What is it with dogs and kids?

Raising children with a pet dog can reduce the risk of allergies, help teach them about responsibility and improve their social skills and overall self esteem.

Q: Dear BooneDogs: My name is Jordan. I am 10 years old. I told my mom and dad that the only thing I want for my birthday is a dog. I’m a pretty good kid, I help take care of my little sister, I clean my room, I get good grades, and I have never been in a fistfight. Can you tell my parents I should have a dog? Thank you!

A: Dear Jordan:

While I believe that almost everyone should have a dog, or maybe even two or three, the fact is that some people just don’t have a lifestyle conducive to raising a dog. If your parents work long hours, or if your family rents a home where pets are not allowed, or if someone in your home has allergies to pets, a dog may not be the best choice for your family. Raising a dog requires a lot of work, time, money and dedication, and although it sounds like you really are a great kid, maybe your parents just feel like having a dog requires more than you or they can take on right now.

When I was 10, I also asked my parents for a dog. I wanted a collie so badly that my heart ached at times, especially when I would watch “Lassie” or would see a collie at the vet’s office or out for a walk with its owner.

So I begged, pleaded, cleaned my room, did the dishes, worked hard in school and did just about everything else I could think of that would convince my parents I was indeed ready for a dog. But two years passed, and all the begging and pleading and chores in the world still didn’t get me a dog. 

But finally, the day arrived, a day that literally changed my life. My parents surprised me on our way to camp by stopping at a nearby farm that also raised — you guessed it — collies! There was only one puppy left. She was too big for her breed, marked all wrong, goofy and gangly, and to be honest, the breeders should probably have never been involved in the collie breeding business. But there she was. And I thought she was perfect. 

We took her home and named her Sunshine. Sunny had numerous health issues, so we definitely learned our lesson about buying puppies from backyard breeders. But Sunny and I had 12 great years together. My parents made me take her through obedience training, which started my life-long passion for training dogs. We grew together, explored together, made friends together.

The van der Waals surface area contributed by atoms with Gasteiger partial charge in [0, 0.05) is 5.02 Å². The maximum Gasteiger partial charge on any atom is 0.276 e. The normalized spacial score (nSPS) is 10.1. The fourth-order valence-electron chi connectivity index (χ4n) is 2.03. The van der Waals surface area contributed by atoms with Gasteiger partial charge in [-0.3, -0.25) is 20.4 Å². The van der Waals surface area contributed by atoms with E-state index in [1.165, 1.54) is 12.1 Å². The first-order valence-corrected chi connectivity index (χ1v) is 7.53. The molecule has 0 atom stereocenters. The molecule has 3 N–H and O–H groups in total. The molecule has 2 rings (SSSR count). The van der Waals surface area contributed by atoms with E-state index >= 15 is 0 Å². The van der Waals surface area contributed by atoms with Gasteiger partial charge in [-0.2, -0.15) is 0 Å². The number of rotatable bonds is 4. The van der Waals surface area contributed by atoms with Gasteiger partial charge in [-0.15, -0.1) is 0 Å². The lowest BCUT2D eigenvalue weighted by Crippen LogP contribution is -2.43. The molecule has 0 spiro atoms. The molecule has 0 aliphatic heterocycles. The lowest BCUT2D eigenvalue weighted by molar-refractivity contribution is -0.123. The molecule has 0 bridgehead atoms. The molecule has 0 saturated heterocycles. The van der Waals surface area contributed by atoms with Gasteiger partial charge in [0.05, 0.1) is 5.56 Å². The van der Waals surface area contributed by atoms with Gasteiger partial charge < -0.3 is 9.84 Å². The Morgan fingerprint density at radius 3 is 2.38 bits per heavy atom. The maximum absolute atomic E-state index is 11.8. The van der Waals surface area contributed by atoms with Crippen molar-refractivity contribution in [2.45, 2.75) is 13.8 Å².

It wasn’t always easy, and yes, my parents often had to remind me to feed Sunny, brush Sunny, walk Sunny, clean up after Sunny, but thanks to that sweet, giant, gentle collie, I learned many valuable lessons about life that still stick with me today.

So, I guess the moral to my story, Jordan, is that a dog can be a great companion, and raising a dog can be a very rewarding experience that can teach you many valuable lessons about responsibility and loyalty that can one day help you in other areas of life, as well. But if it’s not the right time yet, or if there are issues that prevent your family from owning a dog right now, try to be patient and understand that your parents want only what is best for you. 

You may be ready, or at least think you’re ready for a dog, but maybe your parents understand things about owning a dog that you might not know yet. If a few years go by and you still want one, don’t give up, because I have a feeling that you will one day have a dog. 

In the meantime, read everything you can about different dog breeds, about training and dog behavior. Watch TV shows, like “The Dog Whisperer,” and try to learn some things that will help you be a great dog owner. 

Volunteer at your local shelter. I started doing that at your age, and I have to tell you that I learned more about dogs from being an animal shelter volunteer than I did in any of my formal dog training and behavior classes. And just in case they need just a little encouragement, here is something you can share with your parents that may convince them that there are lots of good reasons for letting you have a dog, or at least some type of pet. 

Jordan, I hope this list of benefits that pets provide for kids, written by Robin Elton of Eco Child’s Play, will one day help you in your quest for a dog, whether it happens now or in the future. 


 

Benefits of Pets for Children

  • Children who grow up in homes with pets have less risk of developing common allergies and asthma.
  • Playing with dogs may help lower blood pressure.
  • Kids with pets get outside more — to go for walks, run and play — and enjoy all the associated health benefits.
  • Pet owners require fewer doctor’s visits.
  • Emerging readers often feel more comfortable reading aloud to a pet.
  • Nurturing a pet is an acceptable way for boys to practice being caregivers.
  • Feeding and caring for a pet encourages childhood responsibility.
  • Children with pets display improved impulse control, social skills and self-esteem.
  • Sharing the love and care of a family pet forges an additional common bond among siblings.
  • Pets offer security and stability. Nearly 70 percent of children confide in their pets, confident their secrets will not be betrayed.
  • Cuddling a pet reduces stress, loneliness and anxiety.
  • Pets provide a natural gateway into the animal kingdom. Love for one’s pet as a child often translates into an adult belief that the relationship between humans and animals is one of mutual support.

 

About BooneDogs

BooneDogs is a weekly column by Melissa Bahleda, certified canine behavior counselor and founder of PARTNERS! Canines, a Boone-based nonprofit shelter dog rescue organization.

For more information or to donate to PARTNERS! Canines’ rescue efforts, visit www.partnerscanines.org. Questions for BooneDogs can be emailed to partnerscanines@yahoo.com.

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